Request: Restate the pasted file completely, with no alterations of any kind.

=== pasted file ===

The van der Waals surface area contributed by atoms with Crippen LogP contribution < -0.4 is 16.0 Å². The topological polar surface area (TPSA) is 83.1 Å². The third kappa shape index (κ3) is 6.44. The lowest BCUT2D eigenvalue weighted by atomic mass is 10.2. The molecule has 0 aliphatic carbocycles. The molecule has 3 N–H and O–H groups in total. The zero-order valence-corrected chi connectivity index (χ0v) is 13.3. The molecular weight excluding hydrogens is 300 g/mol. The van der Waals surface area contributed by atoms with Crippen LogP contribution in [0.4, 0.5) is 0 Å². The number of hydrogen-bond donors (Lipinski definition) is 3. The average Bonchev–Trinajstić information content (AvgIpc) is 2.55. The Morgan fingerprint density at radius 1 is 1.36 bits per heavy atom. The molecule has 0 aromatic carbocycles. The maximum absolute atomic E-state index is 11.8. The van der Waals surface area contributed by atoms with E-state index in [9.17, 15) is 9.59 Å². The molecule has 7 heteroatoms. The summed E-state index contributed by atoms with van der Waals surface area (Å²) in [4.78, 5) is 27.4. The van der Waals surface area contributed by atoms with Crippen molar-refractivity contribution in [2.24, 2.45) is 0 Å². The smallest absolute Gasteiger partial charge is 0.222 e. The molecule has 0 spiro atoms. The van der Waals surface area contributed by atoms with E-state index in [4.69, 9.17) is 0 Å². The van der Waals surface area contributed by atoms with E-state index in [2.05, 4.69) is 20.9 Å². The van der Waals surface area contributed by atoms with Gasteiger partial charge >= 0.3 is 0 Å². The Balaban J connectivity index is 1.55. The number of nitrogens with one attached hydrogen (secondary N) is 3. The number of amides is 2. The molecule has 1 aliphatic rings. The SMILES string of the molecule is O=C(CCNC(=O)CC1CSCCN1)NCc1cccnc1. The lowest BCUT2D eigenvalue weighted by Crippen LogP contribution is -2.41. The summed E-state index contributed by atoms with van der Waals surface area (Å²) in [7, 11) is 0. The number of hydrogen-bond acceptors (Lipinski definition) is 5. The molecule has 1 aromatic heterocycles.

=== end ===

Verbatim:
The van der Waals surface area contributed by atoms with Crippen LogP contribution < -0.4 is 16.0 Å². The topological polar surface area (TPSA) is 83.1 Å². The third kappa shape index (κ3) is 6.44. The lowest BCUT2D eigenvalue weighted by atomic mass is 10.2. The molecule has 0 aliphatic carbocycles. The molecule has 3 N–H and O–H groups in total. The zero-order valence-corrected chi connectivity index (χ0v) is 13.3. The molecular weight excluding hydrogens is 300 g/mol. The van der Waals surface area contributed by atoms with Crippen LogP contribution in [0.4, 0.5) is 0 Å². The number of hydrogen-bond donors (Lipinski definition) is 3. The average Bonchev–Trinajstić information content (AvgIpc) is 2.55. The Morgan fingerprint density at radius 1 is 1.36 bits per heavy atom. The molecule has 0 aromatic carbocycles. The maximum absolute atomic E-state index is 11.8. The van der Waals surface area contributed by atoms with E-state index in [9.17, 15) is 9.59 Å². The molecule has 7 heteroatoms. The summed E-state index contributed by atoms with van der Waals surface area (Å²) in [4.78, 5) is 27.4. The van der Waals surface area contributed by atoms with Crippen molar-refractivity contribution in [2.24, 2.45) is 0 Å². The smallest absolute Gasteiger partial charge is 0.222 e. The molecule has 0 spiro atoms. The van der Waals surface area contributed by atoms with E-state index in [4.69, 9.17) is 0 Å². The van der Waals surface area contributed by atoms with E-state index in [2.05, 4.69) is 20.9 Å². The van der Waals surface area contributed by atoms with Gasteiger partial charge >= 0.3 is 0 Å². The Balaban J connectivity index is 1.55. The number of nitrogens with one attached hydrogen (secondary N) is 3. The number of amides is 2. The molecule has 1 aliphatic rings. The SMILES string of the molecule is O=C(CCNC(=O)CC1CSCCN1)NCc1cccnc1. The lowest BCUT2D eigenvalue weighted by Crippen LogP contribution is -2.41. The summed E-state index contributed by atoms with van der Waals surface area (Å²) in [7, 11) is 0. The number of hydrogen-bond acceptors (Lipinski definition) is 5. The molecule has 1 aromatic heterocycles.